David Nye, the author of Electrifying America which I cited a handful of times in the past month or so, is also the author American Technological Sublime (1995), a classic work in the history of technology. Except that it is not a work of history in the strict disciplinary sense. Nye draws promiscuously from other fields — citing for example Burke, Kant, Durkheim, Barthes and Baudrillard among others — to present a wide ranging and insightful study into the American character.
The concept of the technological sublime was not original to Nye. It had first been developed by Perry Miller, a prominent mid-twenieth century scholar of early American history, in his study The Life of the Mind in America. There Miller noted in passing the almost religious veneration that sometimes attended the experience of new technologies in the early republic.
Miller found that in the early nineteenth century “technological majesty” had found a place alonside the “starry heavens above and the moral law within to form a peculiarly American trinity of the Sublime.” Taking the steamboat as an illustration, Miller suggests that technology’s cultural ascendancy was abetted by a decidedly non-utilitarian aspect of awe and wonder bordering on religious reverence. “From the beginning, down to the great scenes of Mark Twain,” Miller explains, “the steamboat was chiefly a subject of ecstasy for its sheer majesty and might, especially for its stately progress at night, blazing with light through the swamps and forests of Nature.”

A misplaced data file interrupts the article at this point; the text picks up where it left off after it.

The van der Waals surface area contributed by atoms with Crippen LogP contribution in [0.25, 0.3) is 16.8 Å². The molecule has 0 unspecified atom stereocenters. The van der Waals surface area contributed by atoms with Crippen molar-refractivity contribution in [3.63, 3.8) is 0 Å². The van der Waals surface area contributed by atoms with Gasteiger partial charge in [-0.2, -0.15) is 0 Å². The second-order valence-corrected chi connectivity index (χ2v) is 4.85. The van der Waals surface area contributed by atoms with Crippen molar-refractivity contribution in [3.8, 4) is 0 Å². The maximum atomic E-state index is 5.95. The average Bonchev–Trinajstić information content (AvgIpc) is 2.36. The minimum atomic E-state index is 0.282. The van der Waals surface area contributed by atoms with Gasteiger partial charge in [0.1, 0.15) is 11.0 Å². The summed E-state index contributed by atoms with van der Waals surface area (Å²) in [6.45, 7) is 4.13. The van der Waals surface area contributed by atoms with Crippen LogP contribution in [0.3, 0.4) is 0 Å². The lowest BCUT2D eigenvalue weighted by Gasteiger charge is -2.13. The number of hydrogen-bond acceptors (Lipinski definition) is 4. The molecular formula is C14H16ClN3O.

Leo Marx, who I’ve also mentioned here of late, also employed the technological sublime, but again in passing. It fell to David Nye, a student of Marx’s, to develop a book length treatment of the concept. Nye looks to Edmund Burke and Immanuel Kant in order fill out the concept of the sublime, but it is apparent from the start that Nye is less interested in the philosopher’s solitary experience of the sublime in the presence of natural wonders than he is in the popular and often collective experience of the sublime in the presence of technological marvels.
Nye, with a historian’s eye for interesting and compelling sources, weaves together a series of case studies that demonstrate the wonder, awe, and not a little trepidation that attended the appearance of the railroads, the Brooklyn bridge, the Hoover Dam, the factory, skyscrapers, the electrified cityscape, the atomic bomb, and the moon landing. Through these case studies Nye demonstrates how Americans have responded to certain technologies, either because of their scale or their dynamism, in a manner that can best be described by the category of the sublime. And perhaps more importantly, he argues that this experience of the technological sublime laced throughout American history has acted as a thread stitching together the otherwise diverse and divided elements of American society.
If the philosophers provided Nye with the terminology to name the phenomenon, he takes his interpretative framework from the sociologists of religion. Nye’s project is finally indebted more to Emile Durkheim than to either Burke or Kant. Nye notes early on that “because of its highly emotional nature, the popular sublime was intimately connected to religious feeling.” Later he observes that the American sublime was “fused with religion, nationalism, and technology” and ceased to be a “philosophical idea” instead it “became submerged in practice.”